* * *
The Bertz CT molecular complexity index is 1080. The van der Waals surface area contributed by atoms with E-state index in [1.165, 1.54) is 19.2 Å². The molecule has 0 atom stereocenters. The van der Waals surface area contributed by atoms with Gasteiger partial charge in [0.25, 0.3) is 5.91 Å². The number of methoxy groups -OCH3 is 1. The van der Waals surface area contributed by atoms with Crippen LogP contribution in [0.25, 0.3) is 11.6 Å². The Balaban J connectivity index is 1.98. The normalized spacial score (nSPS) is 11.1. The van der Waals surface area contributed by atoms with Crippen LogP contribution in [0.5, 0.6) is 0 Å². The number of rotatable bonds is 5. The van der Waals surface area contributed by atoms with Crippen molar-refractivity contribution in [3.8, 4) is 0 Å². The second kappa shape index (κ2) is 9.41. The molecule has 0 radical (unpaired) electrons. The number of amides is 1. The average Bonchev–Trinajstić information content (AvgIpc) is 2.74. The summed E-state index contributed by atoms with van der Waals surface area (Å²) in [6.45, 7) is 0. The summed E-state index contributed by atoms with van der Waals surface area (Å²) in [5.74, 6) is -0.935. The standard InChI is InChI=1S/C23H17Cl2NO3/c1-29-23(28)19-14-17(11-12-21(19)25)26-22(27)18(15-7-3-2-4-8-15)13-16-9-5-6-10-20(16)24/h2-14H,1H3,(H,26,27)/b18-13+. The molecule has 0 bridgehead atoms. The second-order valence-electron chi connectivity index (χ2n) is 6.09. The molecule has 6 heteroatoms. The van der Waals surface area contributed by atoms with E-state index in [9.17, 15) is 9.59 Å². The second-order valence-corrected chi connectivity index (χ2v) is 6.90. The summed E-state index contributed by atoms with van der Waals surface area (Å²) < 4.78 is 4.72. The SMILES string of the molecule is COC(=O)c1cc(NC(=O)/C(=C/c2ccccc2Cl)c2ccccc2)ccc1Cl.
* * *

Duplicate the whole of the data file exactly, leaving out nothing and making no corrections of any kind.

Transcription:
The Bertz CT molecular complexity index is 1080. The van der Waals surface area contributed by atoms with E-state index in [1.165, 1.54) is 19.2 Å². The molecule has 0 atom stereocenters. The van der Waals surface area contributed by atoms with Gasteiger partial charge in [0.25, 0.3) is 5.91 Å². The number of methoxy groups -OCH3 is 1. The van der Waals surface area contributed by atoms with Crippen LogP contribution in [0.25, 0.3) is 11.6 Å². The Balaban J connectivity index is 1.98. The normalized spacial score (nSPS) is 11.1. The van der Waals surface area contributed by atoms with Crippen LogP contribution in [0.5, 0.6) is 0 Å². The number of rotatable bonds is 5. The van der Waals surface area contributed by atoms with Crippen molar-refractivity contribution in [3.8, 4) is 0 Å². The second kappa shape index (κ2) is 9.41. The molecule has 0 radical (unpaired) electrons. The number of amides is 1. The average Bonchev–Trinajstić information content (AvgIpc) is 2.74. The summed E-state index contributed by atoms with van der Waals surface area (Å²) in [6.45, 7) is 0. The summed E-state index contributed by atoms with van der Waals surface area (Å²) in [5.74, 6) is -0.935. The standard InChI is InChI=1S/C23H17Cl2NO3/c1-29-23(28)19-14-17(11-12-21(19)25)26-22(27)18(15-7-3-2-4-8-15)13-16-9-5-6-10-20(16)24/h2-14H,1H3,(H,26,27)/b18-13+. The molecule has 0 bridgehead atoms. The second-order valence-electron chi connectivity index (χ2n) is 6.09. The molecule has 6 heteroatoms. The van der Waals surface area contributed by atoms with E-state index in [9.17, 15) is 9.59 Å². The second-order valence-corrected chi connectivity index (χ2v) is 6.90. The summed E-state index contributed by atoms with van der Waals surface area (Å²) < 4.78 is 4.72. The SMILES string of the molecule is COC(=O)c1cc(NC(=O)/C(=C/c2ccccc2Cl)c2ccccc2)ccc1Cl.